Indigo: Arm Wrestling, Snake Saving, and Some Things in Between by Padgett Powell. Catapult, 2021. 272 pp., illustrated, $16.95 (paper).
You Want More: Selected Stories by George Singleton. Hub City Press, 2020. xiii+366 pp., $27 (hardcover).
Intersectionality and Identity: Four Recent Women’s Memoirs
Memorial Drive: A Daughter’s Memoir by Natasha Trethewey. Ecco Press, 2020, 224 pp., $16.99 (paper).
Terroir: Love, Out of Place by Natasha Sajé. Trinity University Press, 2020, 207 pp., $18.95(paper).
Mouth Full of Seeds by Marcela Sulak. Black Lawrence Press, 2020, 113 pp., $17.95 (paper)
Recollections of My Non-Existence by Rebecca Solnit, Granta, 2020, 244 pp., £16.99(hardcover).
However solitary, memoir reading, like memoir writing, participates in an important form of collective memorialization, providing building blocks to a more fully shared national narrative.—Nancy K. Miller
In in her iconic essay on the memoir genre, “But Enough About Me,” scholar Nancy K. Miller makes an optimistic claim: that the form, often derided as belletristic, has an active social, even political, function. It enables readers to enlarge the national picture in which their own storytakes place. And so, she writes, memoir “may well be the most important narrative mode of our contemporary culture.”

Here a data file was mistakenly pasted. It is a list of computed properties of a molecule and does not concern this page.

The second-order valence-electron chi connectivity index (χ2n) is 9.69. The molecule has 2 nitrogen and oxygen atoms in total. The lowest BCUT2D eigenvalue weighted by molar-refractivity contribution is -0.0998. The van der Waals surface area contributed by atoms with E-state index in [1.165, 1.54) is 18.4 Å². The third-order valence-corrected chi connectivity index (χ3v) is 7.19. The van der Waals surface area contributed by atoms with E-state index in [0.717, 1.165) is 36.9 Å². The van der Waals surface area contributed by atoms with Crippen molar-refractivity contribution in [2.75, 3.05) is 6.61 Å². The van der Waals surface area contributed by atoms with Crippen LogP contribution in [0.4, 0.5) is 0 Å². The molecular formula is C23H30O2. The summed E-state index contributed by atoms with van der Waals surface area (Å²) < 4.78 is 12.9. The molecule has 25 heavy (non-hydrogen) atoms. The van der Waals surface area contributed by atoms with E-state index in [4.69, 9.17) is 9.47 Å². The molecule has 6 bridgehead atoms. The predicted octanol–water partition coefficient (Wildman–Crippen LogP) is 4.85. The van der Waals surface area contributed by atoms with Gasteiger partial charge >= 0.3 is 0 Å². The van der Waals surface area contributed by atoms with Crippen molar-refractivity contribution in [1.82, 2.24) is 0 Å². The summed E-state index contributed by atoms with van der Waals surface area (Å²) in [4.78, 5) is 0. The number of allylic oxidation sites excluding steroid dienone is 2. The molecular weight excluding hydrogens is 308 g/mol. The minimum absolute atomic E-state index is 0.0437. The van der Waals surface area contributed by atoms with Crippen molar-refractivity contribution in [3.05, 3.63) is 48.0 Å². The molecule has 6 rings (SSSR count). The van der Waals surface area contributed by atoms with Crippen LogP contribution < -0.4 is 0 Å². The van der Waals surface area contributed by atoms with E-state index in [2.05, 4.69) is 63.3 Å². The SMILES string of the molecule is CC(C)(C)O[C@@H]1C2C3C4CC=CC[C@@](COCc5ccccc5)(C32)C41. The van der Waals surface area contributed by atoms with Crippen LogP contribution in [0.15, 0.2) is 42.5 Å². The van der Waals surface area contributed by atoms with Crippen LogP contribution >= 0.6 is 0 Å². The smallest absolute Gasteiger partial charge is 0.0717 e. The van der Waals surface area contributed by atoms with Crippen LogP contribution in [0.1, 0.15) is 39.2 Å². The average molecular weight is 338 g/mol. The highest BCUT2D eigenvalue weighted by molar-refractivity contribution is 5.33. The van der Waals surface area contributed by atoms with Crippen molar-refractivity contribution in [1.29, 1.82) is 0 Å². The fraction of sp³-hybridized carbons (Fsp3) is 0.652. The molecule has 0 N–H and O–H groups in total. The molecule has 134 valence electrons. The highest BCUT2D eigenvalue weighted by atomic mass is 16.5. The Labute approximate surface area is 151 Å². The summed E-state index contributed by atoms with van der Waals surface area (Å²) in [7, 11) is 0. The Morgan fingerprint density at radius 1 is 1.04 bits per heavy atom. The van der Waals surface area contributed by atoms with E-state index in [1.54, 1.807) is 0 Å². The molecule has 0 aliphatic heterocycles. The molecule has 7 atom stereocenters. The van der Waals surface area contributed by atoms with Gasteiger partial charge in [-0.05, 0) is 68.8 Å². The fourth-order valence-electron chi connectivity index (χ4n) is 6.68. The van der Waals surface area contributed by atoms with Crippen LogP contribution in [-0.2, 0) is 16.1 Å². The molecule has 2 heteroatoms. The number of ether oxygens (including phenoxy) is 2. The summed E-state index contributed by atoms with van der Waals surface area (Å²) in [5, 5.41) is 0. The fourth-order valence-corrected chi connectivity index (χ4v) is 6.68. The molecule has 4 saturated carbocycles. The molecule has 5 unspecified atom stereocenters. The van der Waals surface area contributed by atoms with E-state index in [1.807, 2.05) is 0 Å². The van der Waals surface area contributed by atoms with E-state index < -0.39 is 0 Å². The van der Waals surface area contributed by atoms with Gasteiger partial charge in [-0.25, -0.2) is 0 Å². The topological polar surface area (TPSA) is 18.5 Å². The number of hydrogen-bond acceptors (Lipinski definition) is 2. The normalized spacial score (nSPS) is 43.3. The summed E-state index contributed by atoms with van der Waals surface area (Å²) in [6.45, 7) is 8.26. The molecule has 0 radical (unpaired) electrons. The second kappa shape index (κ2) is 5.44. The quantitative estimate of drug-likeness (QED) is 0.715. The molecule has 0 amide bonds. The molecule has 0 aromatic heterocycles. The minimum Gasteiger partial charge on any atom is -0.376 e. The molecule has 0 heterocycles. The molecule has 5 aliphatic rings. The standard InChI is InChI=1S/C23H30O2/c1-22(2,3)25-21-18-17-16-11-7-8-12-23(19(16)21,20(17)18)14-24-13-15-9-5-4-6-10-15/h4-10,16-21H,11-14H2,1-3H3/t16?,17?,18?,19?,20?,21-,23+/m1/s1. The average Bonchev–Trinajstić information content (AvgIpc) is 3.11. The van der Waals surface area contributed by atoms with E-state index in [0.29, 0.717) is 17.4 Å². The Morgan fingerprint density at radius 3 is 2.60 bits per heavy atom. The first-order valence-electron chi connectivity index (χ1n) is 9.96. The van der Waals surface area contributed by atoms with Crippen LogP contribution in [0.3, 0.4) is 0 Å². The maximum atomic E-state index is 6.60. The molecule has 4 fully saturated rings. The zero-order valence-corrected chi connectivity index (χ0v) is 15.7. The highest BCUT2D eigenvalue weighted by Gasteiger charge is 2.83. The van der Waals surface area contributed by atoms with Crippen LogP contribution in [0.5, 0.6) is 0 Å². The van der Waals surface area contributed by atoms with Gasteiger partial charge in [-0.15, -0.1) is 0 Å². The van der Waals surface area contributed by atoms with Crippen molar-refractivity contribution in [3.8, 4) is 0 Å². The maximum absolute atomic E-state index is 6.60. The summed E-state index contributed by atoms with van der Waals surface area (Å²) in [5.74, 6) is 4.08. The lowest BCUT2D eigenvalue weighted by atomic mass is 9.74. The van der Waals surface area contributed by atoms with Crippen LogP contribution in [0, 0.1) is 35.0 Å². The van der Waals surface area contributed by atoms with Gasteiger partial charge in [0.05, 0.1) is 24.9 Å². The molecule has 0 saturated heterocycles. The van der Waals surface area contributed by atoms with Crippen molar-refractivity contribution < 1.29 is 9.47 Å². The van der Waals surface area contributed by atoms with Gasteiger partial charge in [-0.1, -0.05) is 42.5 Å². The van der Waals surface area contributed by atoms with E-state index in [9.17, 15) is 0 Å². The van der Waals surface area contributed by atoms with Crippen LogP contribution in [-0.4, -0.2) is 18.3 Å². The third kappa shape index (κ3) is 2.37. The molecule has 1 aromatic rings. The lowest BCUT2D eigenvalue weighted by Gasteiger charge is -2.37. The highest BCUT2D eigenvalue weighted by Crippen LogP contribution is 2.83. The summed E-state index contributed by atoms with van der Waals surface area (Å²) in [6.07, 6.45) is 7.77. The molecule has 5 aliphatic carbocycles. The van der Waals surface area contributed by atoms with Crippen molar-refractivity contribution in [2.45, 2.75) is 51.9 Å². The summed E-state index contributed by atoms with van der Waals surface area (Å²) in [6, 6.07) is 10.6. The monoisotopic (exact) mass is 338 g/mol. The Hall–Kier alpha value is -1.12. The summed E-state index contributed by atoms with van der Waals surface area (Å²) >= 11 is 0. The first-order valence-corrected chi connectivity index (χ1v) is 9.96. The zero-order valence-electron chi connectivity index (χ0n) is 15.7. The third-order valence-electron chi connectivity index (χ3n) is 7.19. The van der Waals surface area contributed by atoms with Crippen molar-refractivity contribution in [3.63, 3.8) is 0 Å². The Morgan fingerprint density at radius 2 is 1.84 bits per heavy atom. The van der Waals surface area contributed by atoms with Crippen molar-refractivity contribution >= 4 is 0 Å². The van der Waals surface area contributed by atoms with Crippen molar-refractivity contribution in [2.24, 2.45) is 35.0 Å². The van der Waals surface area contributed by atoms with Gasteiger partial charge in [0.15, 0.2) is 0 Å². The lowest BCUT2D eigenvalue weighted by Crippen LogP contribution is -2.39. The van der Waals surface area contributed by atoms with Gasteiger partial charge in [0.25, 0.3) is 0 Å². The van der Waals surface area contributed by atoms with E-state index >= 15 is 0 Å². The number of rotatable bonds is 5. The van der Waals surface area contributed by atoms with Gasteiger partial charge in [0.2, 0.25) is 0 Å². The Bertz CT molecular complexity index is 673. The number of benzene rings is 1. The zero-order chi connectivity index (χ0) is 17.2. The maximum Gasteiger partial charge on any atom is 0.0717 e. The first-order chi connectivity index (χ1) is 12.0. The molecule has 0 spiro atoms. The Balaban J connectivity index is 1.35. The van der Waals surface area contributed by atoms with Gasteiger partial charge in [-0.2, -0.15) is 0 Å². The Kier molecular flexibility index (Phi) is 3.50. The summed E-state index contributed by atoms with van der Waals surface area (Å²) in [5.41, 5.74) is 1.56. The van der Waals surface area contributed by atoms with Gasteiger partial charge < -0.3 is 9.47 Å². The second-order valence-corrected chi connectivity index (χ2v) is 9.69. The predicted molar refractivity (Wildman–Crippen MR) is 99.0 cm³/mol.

In the books under consideration, the American narrative expands to include women writing from biracial, bisexual, and binational points of view. The authors come to us from the segregated South; from a combination of East Coast locations and theocratic Salt Lake City; from a winding route that starts in rural Texas and ends in Israel; and from San Francisco as it gentrifies. Their stories reveal a highly variegated way to live as an American woman. Each writer has in common with the others a desire to understand her own provenance and development and, to a degree, to decipher the meaning of her narrative within the larger picture. Race figures in three of these works, religion in a fourth, and gender inequality emerges in all of them.